When trying to collect money from people who owe your company, you’ve undoubtedly heard these declarations:
“The check is in the mail.”
“Give me a call next month.”
“There must be some mistake.”
What’s the real objective of these delinquent customers? In a word, it’s often “delay.” The debtors are trying to buy time — perhaps hoping that if they wait it out, you’ll no longer have the patience or desire to pursue the claims. They figure your company will ultimately write off the account as a bad debt.
Industry data shows the probability of debt collection drastically diminishes after 90 days. So non-paying customers who play the waiting game know that by holding you off, they’re improving their chances of getting off the hook.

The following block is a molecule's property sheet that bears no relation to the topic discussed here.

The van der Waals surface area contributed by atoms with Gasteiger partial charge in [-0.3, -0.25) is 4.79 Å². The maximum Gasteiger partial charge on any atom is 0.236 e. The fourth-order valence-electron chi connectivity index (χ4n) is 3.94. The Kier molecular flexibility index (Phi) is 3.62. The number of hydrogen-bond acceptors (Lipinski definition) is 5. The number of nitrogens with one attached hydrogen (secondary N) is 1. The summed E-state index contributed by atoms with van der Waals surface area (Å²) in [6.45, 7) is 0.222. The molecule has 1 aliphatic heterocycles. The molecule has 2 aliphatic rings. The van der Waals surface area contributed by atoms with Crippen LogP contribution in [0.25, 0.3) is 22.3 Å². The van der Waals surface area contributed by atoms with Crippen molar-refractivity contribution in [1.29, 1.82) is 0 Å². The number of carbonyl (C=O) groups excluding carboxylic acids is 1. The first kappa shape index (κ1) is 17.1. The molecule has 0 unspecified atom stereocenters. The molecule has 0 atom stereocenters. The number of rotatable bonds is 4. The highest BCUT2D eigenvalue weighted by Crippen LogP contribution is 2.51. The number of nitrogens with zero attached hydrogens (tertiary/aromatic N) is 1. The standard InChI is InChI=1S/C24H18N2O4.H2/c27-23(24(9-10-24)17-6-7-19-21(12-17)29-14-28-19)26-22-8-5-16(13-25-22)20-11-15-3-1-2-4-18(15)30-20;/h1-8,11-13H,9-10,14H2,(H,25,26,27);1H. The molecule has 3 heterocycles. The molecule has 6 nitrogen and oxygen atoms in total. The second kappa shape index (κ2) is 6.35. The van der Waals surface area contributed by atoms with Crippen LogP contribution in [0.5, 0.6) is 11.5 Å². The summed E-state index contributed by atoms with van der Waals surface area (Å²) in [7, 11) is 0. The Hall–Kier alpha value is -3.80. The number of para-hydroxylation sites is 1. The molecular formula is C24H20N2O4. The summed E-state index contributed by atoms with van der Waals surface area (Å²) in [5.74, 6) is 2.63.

In any creditor relationship, debtors usually have the upper hand because they know when — or even if — they’ll pay. Consequently, they can take steps to evade or forestall your collection efforts. Is there anything you can do? Yes!
The strategy: Gain the upper hand by minimizing the risk of loss — or removing risk from the equation altogether. Simply require the customer, in writing, to be contractually responsible for all related costs if the account is placed in collection or goes to litigation.
Take this step at the outset of a relationship before extending credit to new and unknown customers. Make sure it’s clear. By shifting the cost responsibility to your customers upfront, you make them think twice about ignoring your billing statements.
(For more information about dealing with debtors, read our previous article Important Features to Look For in a Collection Agency)